I gave a presentation at my BNI meeting yesterday. My group members wanted to know, “What are the current trends on the Web?” While preparing an answer, I reflected on the work that clients have requested during the dozen years that my website design and development business has existed. Interestingly, I discovered that there have been 4 waves of website trends. They are:
- Establish a Web Presence
- Level the Playing Field
- Get Found
- Build Community
Establish a Presence
When I started Adventures Online 12 years ago, getting businesses to establish a presence on the Web was the focus, and at the time, many business professionals did not understand what the Internet was, and therefore were not convinced of the potential (positive) impact it could have for their businesses. Other businesses, what I would call “forward-thinking businesses”, were looking for new marketing opportunities and quickly took to the idea. For those risk-takers, the trend was to design and develop brochure-type websites.
Level the Playing Field
The next trend developed as a reaction to more and more businesses establishing presences on the Internet. When businesses in the same industry and especially, in the same geography, established presences, the goal of website development tasks shifted to leveling the playing field. Competitors had launched their websites with snazzier designs, more information and more functionality than those who had launched websites earlier. The bulk of the Web work revolved around bringing clients’ websites up to speed with the websites of their competitors.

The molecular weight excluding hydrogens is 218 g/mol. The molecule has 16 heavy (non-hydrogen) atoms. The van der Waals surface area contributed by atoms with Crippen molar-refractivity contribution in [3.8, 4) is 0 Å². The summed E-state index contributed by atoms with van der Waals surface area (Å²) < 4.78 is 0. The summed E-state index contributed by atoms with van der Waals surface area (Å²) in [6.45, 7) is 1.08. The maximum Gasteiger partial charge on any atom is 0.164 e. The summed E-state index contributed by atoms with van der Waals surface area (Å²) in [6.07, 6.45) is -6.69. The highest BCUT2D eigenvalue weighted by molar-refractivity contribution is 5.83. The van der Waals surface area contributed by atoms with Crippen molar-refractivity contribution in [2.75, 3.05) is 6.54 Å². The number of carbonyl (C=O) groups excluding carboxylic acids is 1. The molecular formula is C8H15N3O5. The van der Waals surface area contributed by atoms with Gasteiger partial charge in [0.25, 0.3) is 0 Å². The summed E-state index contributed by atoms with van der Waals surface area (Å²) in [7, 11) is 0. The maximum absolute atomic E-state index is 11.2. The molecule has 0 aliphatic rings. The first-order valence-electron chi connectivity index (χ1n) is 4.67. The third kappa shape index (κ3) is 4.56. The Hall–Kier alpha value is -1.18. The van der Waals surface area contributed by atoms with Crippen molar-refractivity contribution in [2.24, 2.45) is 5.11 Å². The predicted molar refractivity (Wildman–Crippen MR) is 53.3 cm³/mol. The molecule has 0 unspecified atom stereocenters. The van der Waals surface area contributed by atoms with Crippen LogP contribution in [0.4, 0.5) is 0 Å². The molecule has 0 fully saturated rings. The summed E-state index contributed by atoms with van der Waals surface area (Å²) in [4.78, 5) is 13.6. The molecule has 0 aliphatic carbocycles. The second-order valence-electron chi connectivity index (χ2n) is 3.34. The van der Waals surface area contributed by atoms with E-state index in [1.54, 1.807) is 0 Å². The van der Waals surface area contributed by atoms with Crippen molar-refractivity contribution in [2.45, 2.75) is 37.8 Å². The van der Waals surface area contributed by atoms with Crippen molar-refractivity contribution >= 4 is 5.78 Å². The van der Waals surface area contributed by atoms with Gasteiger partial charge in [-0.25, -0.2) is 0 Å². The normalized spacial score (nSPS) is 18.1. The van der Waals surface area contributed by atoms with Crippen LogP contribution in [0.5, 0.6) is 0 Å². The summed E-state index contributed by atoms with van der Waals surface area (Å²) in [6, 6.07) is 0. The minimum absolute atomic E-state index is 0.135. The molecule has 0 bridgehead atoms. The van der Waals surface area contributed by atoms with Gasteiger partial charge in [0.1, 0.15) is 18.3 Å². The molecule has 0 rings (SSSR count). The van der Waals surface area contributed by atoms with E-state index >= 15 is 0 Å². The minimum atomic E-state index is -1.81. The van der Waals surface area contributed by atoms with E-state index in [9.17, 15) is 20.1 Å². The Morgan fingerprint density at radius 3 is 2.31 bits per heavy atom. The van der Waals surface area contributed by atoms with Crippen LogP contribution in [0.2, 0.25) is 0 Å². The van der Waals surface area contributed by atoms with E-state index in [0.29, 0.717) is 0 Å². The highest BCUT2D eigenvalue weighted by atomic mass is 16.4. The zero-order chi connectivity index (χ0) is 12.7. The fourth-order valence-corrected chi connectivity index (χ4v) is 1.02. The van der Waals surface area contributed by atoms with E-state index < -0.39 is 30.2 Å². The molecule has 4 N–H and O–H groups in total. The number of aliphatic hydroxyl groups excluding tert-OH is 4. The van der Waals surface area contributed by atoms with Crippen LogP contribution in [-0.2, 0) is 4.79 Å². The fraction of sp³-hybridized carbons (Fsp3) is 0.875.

Then we reached the point where there were millions and millions of websites – and – millions of websites representing businesses that offer the same services and who all claim to be the best in their field. The focus of client requests shifted to: “Help me get found on the Internet!”. And, so, for several years the bulk of web work has been search engine optimization (SEO), and, my goal has been to get my clients’ websites higher rankings in the search engines.
Recently, the popularity of the social networking websites has created a new trend, and that is to continue the community building begun at the Big 3 (LinkedIn, Facebook, Twitter) at their own websites – and – to encourage visitors to their websites to connect with them and their communities via the Big 3. It’s a closed-circle community-building experience.
Since clients are actively driving traffic to their websites via the social networking websites, they have a heightened awareness of their responsibility to ensure that their websites contain link-worthy content and functionality that encourages conversation and community building. Typical requests these days are to:
- Add links to LinkedIn, Facebook, and Twitter profiles
- Add blogs to websites of businesses that had previously resisted blogging
- Add widgets, plug-ins, and functionality to websites and blogs so that the websites and blogs more similar to social networking websites
I am interested in learning what others have experienced – from both the website development and end-client perspectives. What have you experienced?